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appendix d research on managing information overload in soldiers under stress This appendix provides background information on by means of a traditional computer interface device such as research in augmented cognition (AugCog) conducted by a mouse or a joystick. Another aspect of enhancing cognitive the Defense Advanced Research Projects Agency (DARPA) ability would be dynamic control of the rate as well as the and the U.S. Army and discusses several of the neuroscience source of information by a “communications scheduler.” The research and engineering challenges. former DARPA program manager envisioned that technolo- gies developed by the program would be operational within 10 years. He predicted that within 20 years, the technology The darPa auGcoG ProGram would be woven into the fabric of our daily lives (Augmented DARPA began its research program in the area of Cognition International Society, 2008b). augmented cognition in 2001 with a focus on challenges Proof-of-concept work for AugCog occurred in two and opportunities presented by the real-time monitoring phases. In Phase 1, researchers attempted to detect changes of cognitive state with physiological sensors (Augmented in cognitive activity in near real time in an operationally Cognition International Society, 2008a). The program, now relevant setting. One relatively large demonstration, called known as the Improving Warfighter Information Intake the Technical Integration Experiment, was conducted with Under Stress Program, was initially called the Augmented mixed results (St. John et al., 2003). Its objective was to Cognition program, or AugCog. At first it had two stated determine which psychophysiological measurements could purposes: (1) to gain battlefield information superiority consistently detect changes in cognitive activity during a and (2) neurology-related clinical applications. Linked to supervisory control task. Using 20 gauges of cognitive state the idea of network-centric warfare, the stated rationale for (CSGs) such as EEG, functional near infrared (fNIR), and AugCog was that “order of magnitude increases in available, body posture, as well as input device measures (mouse pres- net thinking power resulting from linked human-machine sure and mouse clicks), eight participants completed a series dyads will provide such clear information superiority that of four simplified aircraft monitoring and threat response few rational individuals or organizations would challenge tasks in 1 hour. Eleven of the CSGs, including fNIR and under the consequences of mortality” (Schmorrow and EEG measures, were reported to be significant and reliable McBride, 2004). Another early AugCog objective was stated for at least one independent variable, but no CSG was sig- as the enhancement of a single operator’s capabilities such nificant and reliable across all of three independent variables that he or she could carry out the functions of three or more (St. John et al., 2004). Two CSGs, mouse clicks and mouse individuals (McDowell, 2002). pressure, demonstrated statistically significant results across It was proposed that information superiority could be two of the independent variables, but these were probably achieved by enhancing an operator’s cognitive abilities and already highly correlated. by measuring neurological and physiologic variables. One There were significant problems with technical integra- aspect of the enhancement would involve tracking markers tion, several of which were acknowledged by St. John and of cognitive state, such as respiration, heart rate, or eye his colleagues in Technical Integration experiment (2004). movement, using devices for electroencephalography (EEG) These included questions about the study design constructs or functional optical imaging. The operator would wear a and their external validity, the statistical methods applied to headset that contained such devices and might be connected the data, important data missing from the report of results, to other devices as well—perhaps galvanic skin response and the familiar problem in psychophysiological research of sensors or pressure sensors in a seat—interacting with them noisy data (substantial variability across test participants, test 

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8 OPPORTUNITIeS IN NeUROSCIeNCe fOR fUTURe ARMY APPLICATIONS runs, etc.). Given the number and severity of confounding such a system and thus about the time frame for an initial factors, the results of the study are preliminary at best and operational capability. Unfortunately, no follow-on studies in no way constitute unequivocal scientific evidence that the have reported how the successful CSGs could or would CSGs identified as statistically significant can effectively be combined in an operational system. The engineering detect change in cognitive activity in a complex human super- obstacles to combining EEG, fNIR, and eye-tracking devices visory control task. are substantial. Unless dramatic leaps are made soon in the A second set of four experiments was conducted in miniaturization of these technologies and in improved signal- Phase 2 of AugCog. The stated objective of Phase 2 was to processing algorithms, the realization of a single headset that manipulate an operator’s cognitive state as a result of near- can combine all—or even a subset—of these technologies is real-time psychophysiological measurements (Dorneich et at least a decade away. al., 2005). The experiments used a video game environment Other engineering problems, such as how to measure to simulate military operations in urban terrain (MOUT) EEG signals in a dynamic, noisy environment, have not been in either a desktop setting or a motion-capture labora - addressed, at least in the open literature. Basic sensor system tory. In addition to the primary task, navigating through engineering problems like these will be critical to any opera- the MOUT, participants had to distinguish friends from tional deployment of these technologies. A similar engineer- foes while monitoring and responding to communications. ing problem underlay the use of the eye-tracking devices A communications scheduler, part of the Honeywell Joint assumed for AugCog applications. These devices currently Human–Automation Augmented Cognition System,1 deter- require a sophisticated head-tracking device in addition to the mined operator workload via a cognitive state profile (CSP) eye-tracking device, and encapsulating this technology into and prioritized incoming messages accordingly. The CSP an unobtrusive device that can be worn in the field appears was an amalgam of signals from cardiac interbeat interval, also to be at least 10 years in the future. heart rate, pupil diameter, EEG P300, cardiac quasi-random In addition to hardware limitations on the use of neural signal (QRS), and EEG power at the frontal (FCZ) and cen- and physiological technologies in an operational field setting, tral midline (CPZ) sites (Dorneich et al., 2005). the software/hardware suite required to interpret cognitive As in the Phase 1 experiment, there were only a few state reliably in real time is beyond current capabilities, participants (16 or fewer) in each of the four Phase 2 experi- particularly in the highly dynamic, stochastic settings typi- ments. Construct validity and statistical models were ques- cal of command-and-control environments. The experiments tionable, with significant experimental confounds. There is for the AugCog program were conducted under controlled no open account of how the neurological and physiological laboratory conditions. While this is to be expected for pre- variables were combined to form the CSP, making indepen- liminary, proof-of-concept studies, such a limitation con- dent peer-researched replication of these experiments diffi- strains the extrapolation of the reported results. For example, cult. In light of these concerns, claims such as a 100 percent the communications scheduler in the Phase 2 experiments improvement in message comprehension, a 125 percent made changes in information presentation based on gross improvement in situation awareness, a 150 percent increase differences in perceived cognitive state. In actual battlefield in working memory, and a more than 350 percent improve- conditions, the amount of task-relevant information and ment in survivability should be considered tentative. In addi- the degrees of freedom in cognitive state will require more tion, the authors claim anecdotal evidence that their CSGs precision and reliability in ascertaining an operator’s condi- can indicate operator inability to comprehend a message tion and making situation-appropriate adjustments rather (Dorneich et al., 2005). than limiting access, perhaps inappropriately, to information The focus in these experiments appears to have been that may be critical for a real-time decision. Not only must on generating measurable outcomes on a very tight time the sensors and signal-processing algorithms improve sub- schedule. Most of the technical data on the performance of stantially; significant advances are also needed in decision- the actual sensors and of the signal processing and combina- theoretic modeling. In particular, these models will have to tion algorithms were not published. This information would accommodate a significant range of individual variability. have been useful for further scientific evaluation and confir- Overall, the AugCog goal of enhancing operator perfor- mation of the reported results. mance through psychophysiological sensing and automation- The problem with AugCog as a development lies less based reasoning is desirable but faces major challenges as an in the intrinsic concept of managing cognitive workload active information filter. Suppose a system is implemented through neural and physiological feedback to a smart infor- that can change information streams and decrease the volume mation system than in the assumptions that were made about by filtering incoming information presented to a user. How the maturity of the technologies required to implement is the system to know that its filtering in a specific situa- tion is both helpful to this user and passes along the correct information for the current situation? The system software 1Honeywell was the prime contractor for the DARPA AugCog program must correctly determine an optimal cognitive load for an and remains the prime contractor for the follow-on Army program in aug - individual in a dynamic, highly uncertain context and decide mented cognition.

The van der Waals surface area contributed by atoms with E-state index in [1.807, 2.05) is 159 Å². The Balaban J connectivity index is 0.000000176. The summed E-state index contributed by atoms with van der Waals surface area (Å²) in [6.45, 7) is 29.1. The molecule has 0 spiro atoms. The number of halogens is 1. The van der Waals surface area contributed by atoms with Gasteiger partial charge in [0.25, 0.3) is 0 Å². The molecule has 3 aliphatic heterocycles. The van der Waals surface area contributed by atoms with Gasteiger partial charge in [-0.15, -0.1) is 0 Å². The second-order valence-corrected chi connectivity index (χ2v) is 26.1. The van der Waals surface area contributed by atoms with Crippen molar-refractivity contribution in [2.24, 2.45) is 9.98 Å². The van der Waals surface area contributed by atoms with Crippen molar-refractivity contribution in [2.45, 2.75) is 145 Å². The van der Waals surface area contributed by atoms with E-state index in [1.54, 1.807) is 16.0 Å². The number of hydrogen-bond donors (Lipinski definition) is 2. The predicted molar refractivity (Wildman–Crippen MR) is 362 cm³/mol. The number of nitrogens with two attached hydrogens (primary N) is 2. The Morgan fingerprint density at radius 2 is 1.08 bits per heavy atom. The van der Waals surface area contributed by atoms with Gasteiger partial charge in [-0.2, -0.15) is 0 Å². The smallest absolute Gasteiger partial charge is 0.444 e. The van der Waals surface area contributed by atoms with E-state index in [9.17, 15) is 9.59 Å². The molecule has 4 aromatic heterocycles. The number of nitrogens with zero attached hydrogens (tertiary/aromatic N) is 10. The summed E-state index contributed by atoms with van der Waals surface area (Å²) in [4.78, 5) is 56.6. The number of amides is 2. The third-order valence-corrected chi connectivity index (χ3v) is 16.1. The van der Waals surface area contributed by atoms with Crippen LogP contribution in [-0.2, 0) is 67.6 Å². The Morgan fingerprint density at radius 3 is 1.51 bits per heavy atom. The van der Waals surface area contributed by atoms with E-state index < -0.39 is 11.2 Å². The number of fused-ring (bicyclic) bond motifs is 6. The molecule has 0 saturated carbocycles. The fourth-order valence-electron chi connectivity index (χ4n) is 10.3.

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9 APPeNDIX D which information to emphasize and which information to viduals for a portion of the experiment. In addition, the minimize or even filter out altogether. The problem is that, approach to classifying cognitive state was extremely limited in command-and-control settings, there are no general prin - in state estimation (i.e., costs of actions were not considered), ciples for what information is truly optimal. Before deploy- and it depended on relatively short temporal gaps between ing such an active-filter system, which controls inputs to training and testing (Dorneich et al., 2007). This latter con- a military operator, rigorous testing and validation would straint in an operational setting means that soldiers would have to demonstrate that at the least, it does no worse than require extended training to “condition” the system before an unaided soldier. each mission. Since actual combat never follows a carefully planned script, an issue yet to be addressed is how a priori classification training can ever be based on events that are army FolloW-oN Work real enough to give reliable results. The ultimate problem is When the DARPA AugCog program formally ended, the not that the information filter might fail to accurately gauge Army continued working with portions of the concept at the the cognitive state of the user, but that it might act in a way U.S. Army Natick Soldier Research, Development and Engi- that results in a bad decision. neering Center. The original goal of the Army effort was to incorporate AugCog technology into the Army Future Force reFereNces Warrior Program by 2007 (U.S. Army, 2005). The primary Augmented Cognition International Society. 2008a. History: Emergence focus of the effort has since changed from operational to of augmented cognition. Available at http://www.augmentedcognition. training applications; moreover, the technology focus has com/history.htm. Last accessed August 17, 2008. narrowed to the use of EEG and electrocardiography sen- Augmented Cognition International Society. 2008b. Frequently Asked sors instead of the array of neurological and physiological Q uestions. Available at http://www.augmentedcognition.org/faq. sensors envisioned for the DARPA AugCog scheme (Boland, htm#q2. Last accessed August 17, 2008. Boland, R. 2008. Army uses advanced systems to understand what soldiers 2008). know. Signal. Fairfax, Va.: Armed Forces Communications and Elec- An experiment was conducted to extend the previ- tronics Association. ous DARPA effort, directed by the same Honeywell team Dorneich, M.C., P.M. Ververs, M. Santosh, and S.D. Whitlow. 2005. A joint that performed the set of experiments described above. human–automation cognitive system to support rapid decision-making This Army-sponsored experiment focused on developing in hostile environments. Pp. 2390- 2395 in IEEE International Confer- ence on Systems, Man and Cybernetics, Vol. 3. Los Alamitos, Calif.: an experimental test bed for mobile cognitive-state classi- IEEE Publications Office. fication and testing it in a dismounted-soldier field setting Dorneich, M.C., S.D. Whitlow, S. Mathan, P.M. Ververs, D. Erodogmus, A. using the previously discussed communications scheduler Adami, M. Pavel, and T. Lan. 2007. Supporting real-time cognitive state (Dorneich et al., 2007). The authors developed an EEG head- classification on a mobile system. Journal of Cognitive Engineering and set connected to a laptop computer worn in a backpack by Decision Making 1(3): 240-270. McDowell, P. 2002. The MOVES Institute’s Context Machine Project. the test subject. This laptop supported the signal processing Available online at http://www.movesinstitute.org/~mcdowell/augCog/. algorithms, the communications scheduler, and other experi- Last accessed May 12, 2008. mental testing elements. For the experiment, eight subjects Schmorrow, D., and D. McBride. 2004. Introduction: Special issue on aug - with no military experience completed a 1-hour navigation mented cognition. International Journal of Human-Computer Interaction and communication task with a handheld radio, a personal 17(2): 127-130. St. John, M., D.A. Kobus, and J.G. Morrison. 2003. DARPA Augmented digital assistant, and a 35-lb backpack. The authors reported Cognition Technical Integration Experiment (TIED). Technical Report that, with the communications scheduler prioritizing mes- 1905, December. San Diego, Calif.: U.S. Navy Space and Naval Warfare sages based on whether the subjects were in a low-task-load Systems Center. or high-task-load condition, mission performance metrics St. John, M., D.A. Kobus, J.G. Morrison, and D. Schmorrow. 2004. improved from 68 percent to 96 percent with cognitive-state Overview of the DARPA Augmented Cognition technical integration experiment. International Journal of Human–Computer Interaction mitigation. 17(2), 131-149. As with the earlier experiments, significant confounds U.S. Army. 2005. Mission: Augmented cognition. The Warrior. Natick, limited the validity of the results. Problems were reported Mass.: Public Affairs Office, U.S. Army Natick Soldier Research, Devel- with movement-induced signal noise, as well as significant opment and Engineering Center. loss of data that reduced the subject pool to just four indi-